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Flashcards in Renal anatomy, physiology and urine formation Deck (74):
1

What are the four main components of the urinary system?

kidneys, ureters, bladder, urethra

2

What three hormones do the kidneys produce?

erythropoietin
calcitriol
prostaglandins

3

at what vertebral level is the left kidney located?

T11-L2

4

At what vertebral level is the right kidney located?

T12-L3

5

What is the covering on the kidney?

Capsule

6

List the 7 parts of the internal kidney

Cortex (w/ renal columns)
medulla (pyramids)
minor and major calyces
renal pelvis

7

What are the 5 layers of the adrenal gland? exterior to interior

Capsule, zona glomerulosa, zona fasiciculata, zona reticularis, adrenal medula

8

What is the main functional unit of the kidney?

Nephron

9

Where are nephrons located?

Renal cortex and medulla

10

What are the 4 components of the nephron?

glomerulus, proximal convoluted tubule, loop of henle, distal convoluted tubule

11

Which part of the nephron is considered the "medullary portion"?

Loop of Henle

12

In what order of structures do fluids leave the nephron collecting ducts to head toward the bladder?

minor calyx, major calyx, renal pelvis, ureter

13

What are the two types of nephrons and what is the difference?

Cortical - mostly in the renal cortex, have short loop of Henle

juxtamedullary - nephrons extend deep into the medulla, have long loop of Henle

14

Define filtration

substances pulled from blood into kidney

15

define reabsorption

substances pulled from kidney back into the body

16

define secretion

substances pulled straight from the body to the kidney (prox. and distal conv. tubules, loop of Henle)

17

define excretion

urine leaves kidney via collecting duct, calyces and renal pelvis

18

What percentage of blood leaving the left ventricle of the heart enters the kidnes via the renal arteries?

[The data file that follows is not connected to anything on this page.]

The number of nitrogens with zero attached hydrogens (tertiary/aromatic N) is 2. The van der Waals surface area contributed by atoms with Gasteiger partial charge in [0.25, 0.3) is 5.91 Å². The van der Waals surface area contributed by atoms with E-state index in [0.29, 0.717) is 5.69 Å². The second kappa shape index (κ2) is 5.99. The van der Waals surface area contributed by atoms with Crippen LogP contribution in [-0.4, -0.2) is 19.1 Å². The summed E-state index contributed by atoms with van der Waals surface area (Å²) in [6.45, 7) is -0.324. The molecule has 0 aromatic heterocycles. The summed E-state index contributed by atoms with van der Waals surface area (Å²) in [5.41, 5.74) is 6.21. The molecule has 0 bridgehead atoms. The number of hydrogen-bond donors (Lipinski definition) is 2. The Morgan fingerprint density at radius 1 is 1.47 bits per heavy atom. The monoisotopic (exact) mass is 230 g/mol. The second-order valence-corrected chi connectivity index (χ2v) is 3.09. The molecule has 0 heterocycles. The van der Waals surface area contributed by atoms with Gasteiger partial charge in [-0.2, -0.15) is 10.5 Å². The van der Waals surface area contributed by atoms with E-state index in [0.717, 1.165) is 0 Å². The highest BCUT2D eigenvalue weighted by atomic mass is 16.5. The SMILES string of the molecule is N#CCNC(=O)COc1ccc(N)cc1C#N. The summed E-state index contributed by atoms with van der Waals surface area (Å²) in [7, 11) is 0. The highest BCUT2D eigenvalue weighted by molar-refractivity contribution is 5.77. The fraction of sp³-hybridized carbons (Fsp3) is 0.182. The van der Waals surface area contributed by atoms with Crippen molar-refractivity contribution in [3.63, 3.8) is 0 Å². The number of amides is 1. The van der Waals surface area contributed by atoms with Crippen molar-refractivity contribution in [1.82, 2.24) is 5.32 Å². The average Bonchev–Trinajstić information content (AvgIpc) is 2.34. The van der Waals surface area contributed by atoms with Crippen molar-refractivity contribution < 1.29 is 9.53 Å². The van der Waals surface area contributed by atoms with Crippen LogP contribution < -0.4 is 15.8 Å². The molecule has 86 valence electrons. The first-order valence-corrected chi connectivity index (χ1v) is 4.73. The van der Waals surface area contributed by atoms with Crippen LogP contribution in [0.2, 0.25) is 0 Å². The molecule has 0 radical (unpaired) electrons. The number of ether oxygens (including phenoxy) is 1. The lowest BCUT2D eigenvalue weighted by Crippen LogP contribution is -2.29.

20-25%

19

How much blood goes through the kidneys per minute?

~1200 ml/min (both)
~600 ml/min (each)

20

Where do the kidney's afferent arterioles travel to?

to the capillary tuft (glomerulus)

21

Where did the blood come from that is in the kidney's efferent arterioles?

Blood that was not filtered by the glomerulus (capillary tuft)

22

Where do the kidney's efferent arterioles travel to?

from glomerulus they become the peritubular capillaries in the cortex then the vasa recta in the medulla

23

what is the (outer) parietal layer of the bowman's capsule made of?

fenestrated squamous epithelium (aka parietal epithelial cells)

24

What is the (inner) visceral layer of the bowman's capsule made of?

podocytes (aka visceral epithelial cells)

25

3 layers of the glomerular capillary wall

fenestrated endothelium
basal lamina
podocites

26

What is GFR stand for?

glomerular filtration rate

27

What is GFR?

90-120 ml/min

28

What is the name of the GFR test?

clearance test

29

What does the clearance test test for?

how well the kidneys are filtering creatinine

30

What are "threshold substances"? 4 examples

substances that are almost completely reabsorbed by renal tubules (when concentration is w/in normal limits)
- amino acids
- creatine
- potassium
- sodium chloride

31

Which part of the loop of Henle is water permeable?

descending loop of henle

32

Where does reabsorption of solutes occur in the loop of henle?

ascending loop of henle

33

how much of the glomerular filtrate is reabsorbed by the time it reaches the distal tubule?

~90%

34

where is urea reabsorbed?

the collecting duct

35

What two things does tubular secretion account for?